The increasing sizes of deep sea vessels are dictating the need for highly maneuverable but more powerful harbor boats. Kate Fuhrman, Director, Business Development, ship assist and escort services, Crowley Marine Services, told Maritime Reporter, “At a macro level, the bigger ships are causing downward pressure on the ship assist business because there are fewer ship calls given the increased capacity of these vessels. However, certain ports have seen tremendous growth, based on strategic location and infrastructure investments that have attracted these larger ships and been a net plus for these areas.” She explained further: “When these bigger ships do reach their destination, they generally either need a tug with higher bollard pull than usual or an additional tug to help maneuver to berth. Crowley is active all along the West Coast (which has seen calls by containerships handling as many as 18,000 TEUs).
McAllister Towing, active in ship assist and docking all up and down the East Coast, has recently seen upgrades to its fleet, built to Tier 4 specifications with Caterpillar engines. Two 6,700 hp tractor tugs have already been delivered and are now stationed in New York and Norfolk.
Another two, Ava M. McAllister and Capt. Jim McAllister, are set for delivery from Eastern Shipbuilding, later in 2019. In early 2019, Moran Towing, based in southern Connecticut and active on the East and Gulf coasts, announced that it had ordered a design contract (to Jensen Maritime, a unit within Crowley Corporation) for Tier 4 tugs with Rolls Royce Z drives, to be equipped with Caterpillar engines, that would be used for ship assist and escort work.
On the West Coast, Foss Maritime (which closed its own West Coast yard in late 2018) has placed a four vessel order (with options for six additional vessels) for tractor tugs to be built at Nicholls Brothers, also using a Jensen Z-drive design. The boats, which would be used, similarly, for harbor towing work, will be equipped with MTU engines.
Monitoring the Energy Markets
Developments in the energy markets are set to impact the tug business in the harbors, in addition to the increasing Jones Act ATB moves along the coasts. Crowley’s Fuhrman said “we are certainly seeing more activity and interest in terminal tug agreements as midstream/downstream players are attempting to build out dedicated export terminals on the Gulf Coast. While only a handful of those announced will likely make it to market, those that do will require dedicated tug resources ensure timely loading and departures and will create a new, niche market for tug providers in this region.”
Still another trend worth watching is the role of Americas Marine Highways (AMH), an effort spearheaded by the U.S. Maritime Administration to shift surface transportation onto the waterways. The latest round of America’s Marine Highway grants, announced in April 2019, included $3.2 million for a container on barge service, operated by Seacor AMH (part of Seacor), between New Orleans and Baton Rouge, with the two ports receiving the grants.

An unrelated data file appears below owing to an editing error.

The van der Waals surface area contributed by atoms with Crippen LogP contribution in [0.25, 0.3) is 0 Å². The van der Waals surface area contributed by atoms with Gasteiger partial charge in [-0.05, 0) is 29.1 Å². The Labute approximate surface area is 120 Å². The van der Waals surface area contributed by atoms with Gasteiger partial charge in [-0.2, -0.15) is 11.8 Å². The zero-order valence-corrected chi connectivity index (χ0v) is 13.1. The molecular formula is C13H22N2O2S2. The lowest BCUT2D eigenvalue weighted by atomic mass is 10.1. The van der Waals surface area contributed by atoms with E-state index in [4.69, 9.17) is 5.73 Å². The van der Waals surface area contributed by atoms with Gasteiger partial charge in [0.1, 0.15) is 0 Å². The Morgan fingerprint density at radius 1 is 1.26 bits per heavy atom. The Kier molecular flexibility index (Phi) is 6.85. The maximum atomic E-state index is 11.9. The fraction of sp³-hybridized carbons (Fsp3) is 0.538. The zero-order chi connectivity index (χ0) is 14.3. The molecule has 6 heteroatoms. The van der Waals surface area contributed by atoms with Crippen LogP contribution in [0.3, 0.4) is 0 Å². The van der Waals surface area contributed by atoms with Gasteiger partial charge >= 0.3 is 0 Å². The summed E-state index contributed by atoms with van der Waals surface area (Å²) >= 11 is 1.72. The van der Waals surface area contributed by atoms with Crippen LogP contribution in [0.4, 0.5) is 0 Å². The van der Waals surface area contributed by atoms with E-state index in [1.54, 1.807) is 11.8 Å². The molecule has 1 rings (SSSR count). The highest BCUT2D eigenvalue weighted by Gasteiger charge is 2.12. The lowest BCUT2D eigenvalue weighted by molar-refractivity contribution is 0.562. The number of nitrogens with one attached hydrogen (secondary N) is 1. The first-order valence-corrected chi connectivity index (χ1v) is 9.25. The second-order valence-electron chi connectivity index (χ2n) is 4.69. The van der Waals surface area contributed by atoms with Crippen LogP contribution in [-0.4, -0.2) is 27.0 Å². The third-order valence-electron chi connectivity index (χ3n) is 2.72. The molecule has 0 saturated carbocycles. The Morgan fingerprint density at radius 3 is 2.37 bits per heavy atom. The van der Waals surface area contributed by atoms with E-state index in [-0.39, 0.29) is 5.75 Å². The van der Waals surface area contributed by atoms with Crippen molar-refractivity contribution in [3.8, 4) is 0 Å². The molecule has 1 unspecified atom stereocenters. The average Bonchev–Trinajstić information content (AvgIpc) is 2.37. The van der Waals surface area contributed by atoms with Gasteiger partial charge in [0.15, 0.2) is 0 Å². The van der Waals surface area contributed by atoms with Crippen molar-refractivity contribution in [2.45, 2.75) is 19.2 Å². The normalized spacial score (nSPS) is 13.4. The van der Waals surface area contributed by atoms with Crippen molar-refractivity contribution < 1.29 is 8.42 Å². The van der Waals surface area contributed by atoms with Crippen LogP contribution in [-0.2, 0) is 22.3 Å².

THE SHAPE OF THINGS TO COME
Observations from Kate Fuhrman, Crowley Maritime's Director, Business Development, ship assist and escort services
“It is likely we will see some continued consolidation in the towing business to try and achieve economies of scale and synergies in the current fragmented market. Any decrease in the volume and frequency of ATBs would have downstream effects on the ship assist/escort side of the business as well. However, as the nation’s largest independent operators of tank vessels, we continue to advance ATB performance and design. For example, Crowley is currently constructing at Bollinger Marine Fabricators Shipyard a new 100,000-barrel-capacity articulated tug-barge (ATB) to transport multiple clean petroleum products in the Alaska market. While Crowley has operated ATBs in the market, this will be the first ATB dedicated to the Alaska market. Jensen Maritime, Crowley’s Seattle-based naval architecture and marine engineering subsidiary, designed the 483-foot ATB to meet Ice Class and Polar Code requirements, including increased structural framing and shell plating and extended zero discharge endurance. It also features a ship-shape bow to enhance its ability to maneuver in icy conditions. In addition, conceptual designs for LNG bunkering ATBS are being explored as the LNG market continues to mature.”
Other stories from May 2019 issue
- AIS Data: History & Future page: 10
- Digitalization: Managing the Flow page: 12
- Offshore Wind: California's New Gold Rush page: 16
- Interview: Dirk Balthasar, President, Thermamax page: 26
- Norway Builds Drone Fleet for coastal “Sulfur Patrols” page: 28
- Marine Fuel: World First for Megaboxer MV Sajir page: 32
- Interview: Dan Skjeldam, CEO, Hurtigruten page: 36
- Interview: Kjeld Aabo, Director New Technologies, MAN ES page: 44
- Interview: Edmonds Brown, Cummins, Inc. page: 46
- Workboat Report: The U.S. Workboat ($33.8B) Market page: 52
- Marine Autonomy Put to the Test page: 64
- Tech File: Sea Skipper Fire & Salvage Pump page: 71